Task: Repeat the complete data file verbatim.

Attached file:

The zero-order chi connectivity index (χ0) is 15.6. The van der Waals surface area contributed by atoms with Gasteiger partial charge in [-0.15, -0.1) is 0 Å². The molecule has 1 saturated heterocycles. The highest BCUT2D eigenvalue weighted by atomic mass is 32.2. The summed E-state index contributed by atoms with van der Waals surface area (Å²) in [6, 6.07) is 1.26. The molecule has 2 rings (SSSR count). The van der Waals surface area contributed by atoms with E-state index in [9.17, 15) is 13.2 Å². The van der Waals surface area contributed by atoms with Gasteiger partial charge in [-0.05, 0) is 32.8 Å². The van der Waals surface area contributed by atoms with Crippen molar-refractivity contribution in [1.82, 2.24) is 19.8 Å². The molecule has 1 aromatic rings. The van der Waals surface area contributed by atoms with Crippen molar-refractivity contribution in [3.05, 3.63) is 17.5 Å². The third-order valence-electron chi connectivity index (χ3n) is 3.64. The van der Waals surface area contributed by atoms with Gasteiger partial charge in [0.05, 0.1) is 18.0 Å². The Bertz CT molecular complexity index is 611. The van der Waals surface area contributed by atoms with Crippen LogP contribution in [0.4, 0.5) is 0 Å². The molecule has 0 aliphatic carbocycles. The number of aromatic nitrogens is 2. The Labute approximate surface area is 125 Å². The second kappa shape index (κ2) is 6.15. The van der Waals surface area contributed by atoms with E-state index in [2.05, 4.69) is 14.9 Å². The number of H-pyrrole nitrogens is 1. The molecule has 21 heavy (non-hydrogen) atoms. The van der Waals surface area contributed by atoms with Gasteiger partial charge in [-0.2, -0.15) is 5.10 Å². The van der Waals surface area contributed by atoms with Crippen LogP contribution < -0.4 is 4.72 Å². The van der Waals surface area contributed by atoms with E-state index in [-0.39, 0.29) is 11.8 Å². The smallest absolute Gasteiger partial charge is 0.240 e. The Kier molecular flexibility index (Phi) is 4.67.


The zero-order chi connectivity index (χ0) is 15.6. The van der Waals surface area contributed by atoms with Gasteiger partial charge in [-0.15, -0.1) is 0 Å². The molecule has 1 saturated heterocycles. The highest BCUT2D eigenvalue weighted by atomic mass is 32.2. The summed E-state index contributed by atoms with van der Waals surface area (Å²) in [6, 6.07) is 1.26. The molecule has 2 rings (SSSR count). The van der Waals surface area contributed by atoms with E-state index in [9.17, 15) is 13.2 Å². The van der Waals surface area contributed by atoms with Gasteiger partial charge in [-0.05, 0) is 32.8 Å². The van der Waals surface area contributed by atoms with Crippen molar-refractivity contribution in [1.82, 2.24) is 19.8 Å². The molecule has 1 aromatic rings. The van der Waals surface area contributed by atoms with Crippen molar-refractivity contribution in [3.05, 3.63) is 17.5 Å². The third-order valence-electron chi connectivity index (χ3n) is 3.64. The van der Waals surface area contributed by atoms with Gasteiger partial charge in [0.05, 0.1) is 18.0 Å². The Bertz CT molecular complexity index is 611. The van der Waals surface area contributed by atoms with Crippen LogP contribution in [0.4, 0.5) is 0 Å². The molecule has 0 aliphatic carbocycles. The number of aromatic nitrogens is 2. The Labute approximate surface area is 125 Å². The second kappa shape index (κ2) is 6.15. The van der Waals surface area contributed by atoms with E-state index in [2.05, 4.69) is 14.9 Å². The number of H-pyrrole nitrogens is 1. The molecule has 21 heavy (non-hydrogen) atoms. The van der Waals surface area contributed by atoms with Gasteiger partial charge in [-0.2, -0.15) is 5.10 Å². The van der Waals surface area contributed by atoms with Crippen LogP contribution < -0.4 is 4.72 Å². The van der Waals surface area contributed by atoms with E-state index in [-0.39, 0.29) is 11.8 Å². The smallest absolute Gasteiger partial charge is 0.240 e. The Kier molecular flexibility index (Phi) is 4.67.